We visited the Moscow Museum of Modern art as part of the biennale tour. The biennale lead us to several galleries and finally the MMOMA to see works of contemporary art by young artists. Most of the work was either instillations (video and other) or photography. Unfortunately very few paintings were included in the shows (if I remember correctly there were two small, non-representational paintings).

In St. Petersburg, we met a student who attends The Baron Steiglitz Academy. He brought us into the school and showed us around. The Baron Steiglitz Academy and Museum is one of the most extraordinary places I have ever had the privilege of touring. The site of this famous academy is one of the former homes of Baron Steiglitz, a nineteenth century philanthropist. Any description I can give will fail to do the building justice (think NYAA meets Versailles.) Students are surrounded by so much visual language provided by the building itself that in some rooms, large movable walls cover up the ornate wooden carvings, or other decorative features adorning the walls. We all agreed that The New York Academy of Art should begin a relationship with The Baron Steiglitz Academy. 



The Academy of Arts Museum had a few rooms of thesis paintings by their more noteworthy alumni, as well as several rooms displaying architectural prototypes used to plan the design and construction of famous buildings in St. Petersburg. Nikita, the same student who showed us around the Baron Steiglitz Academy, convinced the Academy of Arts Museum to allow us access to their school building, which was “closed for the summer, but also the fire.” The building was massive and abandoned. We were never given the details explaining the circumstance of the fire, but it was very obvious that this school had somewhat recently suffered a devastating fire, and was now scarred from it.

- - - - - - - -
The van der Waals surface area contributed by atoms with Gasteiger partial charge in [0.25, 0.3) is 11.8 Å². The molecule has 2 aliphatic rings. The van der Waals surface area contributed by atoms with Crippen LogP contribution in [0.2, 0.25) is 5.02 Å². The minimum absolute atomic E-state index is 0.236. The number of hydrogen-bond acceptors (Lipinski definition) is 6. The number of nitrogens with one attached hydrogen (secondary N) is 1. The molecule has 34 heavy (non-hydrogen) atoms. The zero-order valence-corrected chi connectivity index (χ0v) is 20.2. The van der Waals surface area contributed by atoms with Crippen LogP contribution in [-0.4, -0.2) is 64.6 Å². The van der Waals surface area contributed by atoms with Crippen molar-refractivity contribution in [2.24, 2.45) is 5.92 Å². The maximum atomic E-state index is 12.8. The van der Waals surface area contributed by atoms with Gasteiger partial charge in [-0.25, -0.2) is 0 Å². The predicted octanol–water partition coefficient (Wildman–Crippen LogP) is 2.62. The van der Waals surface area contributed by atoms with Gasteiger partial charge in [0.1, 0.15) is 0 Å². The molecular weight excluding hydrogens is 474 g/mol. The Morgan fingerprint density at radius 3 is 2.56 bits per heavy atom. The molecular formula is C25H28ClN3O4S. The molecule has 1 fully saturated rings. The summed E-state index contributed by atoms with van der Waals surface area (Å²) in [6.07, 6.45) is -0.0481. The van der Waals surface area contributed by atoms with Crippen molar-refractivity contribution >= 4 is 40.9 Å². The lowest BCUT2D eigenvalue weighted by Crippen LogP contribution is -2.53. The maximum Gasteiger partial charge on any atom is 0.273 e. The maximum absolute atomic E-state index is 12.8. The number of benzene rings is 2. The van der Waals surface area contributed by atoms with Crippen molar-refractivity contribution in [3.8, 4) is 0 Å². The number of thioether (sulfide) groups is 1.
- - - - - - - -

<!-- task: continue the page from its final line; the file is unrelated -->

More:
Then, of course, there was the Hermitage. The Hermitage is home to one of the greatest collections of art in the world. We spent two full days in the Hermitage and saw works by Rembrandt, Degas, Cezanne, Bonnard, Brueghel, Rubens, Titian, Pontormo, El Greco, Velazquez, Gentileschi, Goya, Ribera, Gerome, Bouguereau, Michelangelo, and many others. I am eternally grateful to the New York Academy of Art for giving me the opportunity to visit this museum.


We visited the Russian Museum on our last day in St. Petersburg and saw a remarkable collection including works by Filonov, Kramskoy, and, of course, Repin. The Russian Museum has an unrivaled collection of Repin paintings, including Zaporozhye Cossack's Writing a Mocking Letter to the Turkish Sultan, one of the best paintings I have ever seen.